University of Pennsylvania Working Papers in Linguistics


This paper investigates a diachronic change that has taken place in the production and perception of the “rising” tone in Bangkok Thai, comparing data collected in the 1960’s and 1970’s with data collected 2004 to 2006. Regarding production, several studies have found that the abrupt pitch rise that had characterized the rising tone in earlier studies is now curtailed, such that the pitch of the rising tone does not actually rise above the middle of the pitch range. Concomitant with the change in the production has been a change in perception. Abramson (1978) found that a steeply rising trajectory, from the bottom of the pitch range at syllable onset to the top of the pitch range at syllable offset, was identified as a lexical item with a rising tone in 90% of presentations. In a partial replication and extension of Abramson’s experiment by Zsiga & Nitisaroj (2007), the same steeply rising trajectory was identified with the lexical item bearing the rising tone in only 5% of presentations; 85% of the time, this trajectory was identified with the high tone item. Zsiga & Nitisaroj found that the only tokens reliably identified as “rising” were those in which the pitch contour reached the bottom of the range at or near syllable midpoint, and that any actual rise is optional in citation form and prohibited in connected speech.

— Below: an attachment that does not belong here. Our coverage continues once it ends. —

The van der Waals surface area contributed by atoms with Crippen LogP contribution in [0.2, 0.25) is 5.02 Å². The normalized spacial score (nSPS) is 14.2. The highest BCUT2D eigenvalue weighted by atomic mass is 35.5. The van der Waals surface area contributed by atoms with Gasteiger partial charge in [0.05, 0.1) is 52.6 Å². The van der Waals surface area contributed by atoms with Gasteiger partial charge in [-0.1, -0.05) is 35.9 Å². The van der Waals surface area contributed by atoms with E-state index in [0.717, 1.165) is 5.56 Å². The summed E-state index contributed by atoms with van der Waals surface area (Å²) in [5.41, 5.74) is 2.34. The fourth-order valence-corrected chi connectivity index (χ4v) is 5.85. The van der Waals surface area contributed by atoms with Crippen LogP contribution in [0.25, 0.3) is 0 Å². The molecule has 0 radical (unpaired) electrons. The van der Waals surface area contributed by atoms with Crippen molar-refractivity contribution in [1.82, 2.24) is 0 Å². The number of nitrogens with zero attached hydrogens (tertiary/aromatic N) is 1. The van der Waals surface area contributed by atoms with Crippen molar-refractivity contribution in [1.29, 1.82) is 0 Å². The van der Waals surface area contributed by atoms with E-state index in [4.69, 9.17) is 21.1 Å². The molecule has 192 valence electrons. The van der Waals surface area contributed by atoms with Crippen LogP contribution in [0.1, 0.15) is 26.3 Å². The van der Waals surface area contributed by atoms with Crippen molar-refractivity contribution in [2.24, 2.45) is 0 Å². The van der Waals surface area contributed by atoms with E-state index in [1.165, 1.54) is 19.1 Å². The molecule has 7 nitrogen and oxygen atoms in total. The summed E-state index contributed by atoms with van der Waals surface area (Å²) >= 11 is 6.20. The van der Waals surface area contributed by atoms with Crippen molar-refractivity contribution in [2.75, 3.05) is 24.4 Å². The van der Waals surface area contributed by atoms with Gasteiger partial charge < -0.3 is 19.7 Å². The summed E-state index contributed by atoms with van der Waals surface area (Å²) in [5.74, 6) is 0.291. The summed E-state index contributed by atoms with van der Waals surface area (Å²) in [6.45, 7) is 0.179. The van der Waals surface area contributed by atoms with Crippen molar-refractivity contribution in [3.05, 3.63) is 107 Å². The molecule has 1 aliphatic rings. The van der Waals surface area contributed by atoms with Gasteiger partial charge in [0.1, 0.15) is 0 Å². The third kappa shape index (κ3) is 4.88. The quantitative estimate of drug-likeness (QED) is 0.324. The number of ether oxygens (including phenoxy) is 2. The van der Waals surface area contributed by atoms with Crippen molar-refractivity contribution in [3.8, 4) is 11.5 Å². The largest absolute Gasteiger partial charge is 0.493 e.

It is argued here that this change can be understood only in the context of an abstract phonological representation, specifically, an autosegmental representation in which contour tones are compositional, and the mora is the tone-bearing unit in Thai. In this representation the rising tone has two pitch targets: L associated to the first mora, H associated to the second. The diachronic change can then be modeled as phonetic reduction of the H tone associated to the second (weaker) mora, followed by a shift of attention to the L tone associated to the first mora. Viewed through the lens of an abstract phonological representation, the diachronic change can be understood as a shift in perceptual importance from one phonologically specified target to another. Without reference to such a representation, the reversal in perception of rising trajectories makes no sense. This research thus supports the importance of abstract phonological representations in constraining the targets and outcomes of diachronic change in both perception and production.



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